There are doubters that we can compete. The doubters mostly are port town people who are not entrepreneurs and want the security of a 5 year ( political term ) salaried government job. Let me remind you, that Belize has BUILT three airplanes for the sport aircraft market from plans, from scratch. We have also to my knowledge repaired and rebuilt two aircraft at least, from wrecked airplanes to pass foreign inspections and standards. Using this one technology as an analogy, it does not therefore seem impossible for Belize to do anything in the technical and engineering field. As both our education and population systems grow, our capacity will improve and expand. Especially if the politicians keep a lid on the cost and size of government to under $500 million Bz a year. That will force innovation, experimentation and local investment. Instead of a port town culture intent on social welfare through salaried guaranteed, government jobs, using the foreign loan borrowing method of the past. Admittedly, most of the new technical and engineering skills coming into Belize are from new immigrants. Aircraft technicians for one, airplane pilots for another, though local dredge building has been Belizean. Belizeans though are great copy cats and the lag time of learning in some of these new technological skills does not seem any longer than two years. We also design and build boats to a credible size in all sorts of materials.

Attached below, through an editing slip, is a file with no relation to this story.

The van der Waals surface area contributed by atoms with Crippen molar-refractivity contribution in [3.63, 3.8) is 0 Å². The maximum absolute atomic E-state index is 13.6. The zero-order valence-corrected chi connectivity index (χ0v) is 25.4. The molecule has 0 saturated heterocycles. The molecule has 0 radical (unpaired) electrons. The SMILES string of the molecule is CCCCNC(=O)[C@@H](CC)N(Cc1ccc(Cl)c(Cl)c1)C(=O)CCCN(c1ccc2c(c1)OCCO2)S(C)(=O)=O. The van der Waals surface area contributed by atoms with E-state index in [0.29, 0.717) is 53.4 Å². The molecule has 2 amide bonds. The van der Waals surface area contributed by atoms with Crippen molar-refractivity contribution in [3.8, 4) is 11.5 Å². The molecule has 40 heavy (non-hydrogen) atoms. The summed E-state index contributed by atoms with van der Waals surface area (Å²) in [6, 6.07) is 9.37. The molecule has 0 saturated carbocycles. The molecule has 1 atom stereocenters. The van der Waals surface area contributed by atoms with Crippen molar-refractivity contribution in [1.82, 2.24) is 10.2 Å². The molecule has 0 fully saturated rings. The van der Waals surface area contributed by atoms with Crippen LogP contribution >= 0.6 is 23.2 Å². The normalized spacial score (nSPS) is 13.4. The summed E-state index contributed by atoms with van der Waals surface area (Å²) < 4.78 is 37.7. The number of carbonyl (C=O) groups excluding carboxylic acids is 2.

Philosphically speaking then, the EPA net income to Belize at $16 million seems too small, to trade our potential future, against a known cash revenue flow, of a mere $16 million Bz, gross return, which is actually illegal according to the WTO and probably will be lost in a few years to legal arguments. For the EPA contract of the European Union is designed; to keep ex-colonies, in Africa, the Caribbean and the Pacific, as markets for THEIR young people in the light manufacturing and value added business, where the REAL money making is found. This EPA works of course in small island countries of Caricom, who only import 200 cases of beer every two months for their populations. They will never be anything but a tourist spot and bulk commodity, small scale producers.
In Belize, the Prime Minister and leader of his party, the UDP; have decided to go for the $16 million Bz for mostly the sugar industry, versus opening our markets for the EU, and basically emasculating the potential for any improvements in Belize from light manufacturing and value added processing. The customs tariffs we impose on European Union goods, allow our entrepreneurs to grow. Should this actually be our decision in Belize ? Government revenues are over $800 million a year. Within the term of this UDP government they probably will reach near to a BILLION. Is $16 million Bz really worth sacrificing all the past hard work to build a future for Belize ? The bogy argument in Belize has always been the fear and intimidation tactic, that we could lose our sugar and banana exports in total, valued at $132 million. This I very much doubt! There have been no studies presented, just propaganda, short on facts to support this conclusion. The most we could lose is that $16 million Bz in my opinion, a sacrifice for a future I think we should make. This is a philosophical decision, what do you think? Port town salaried Creoles excluded.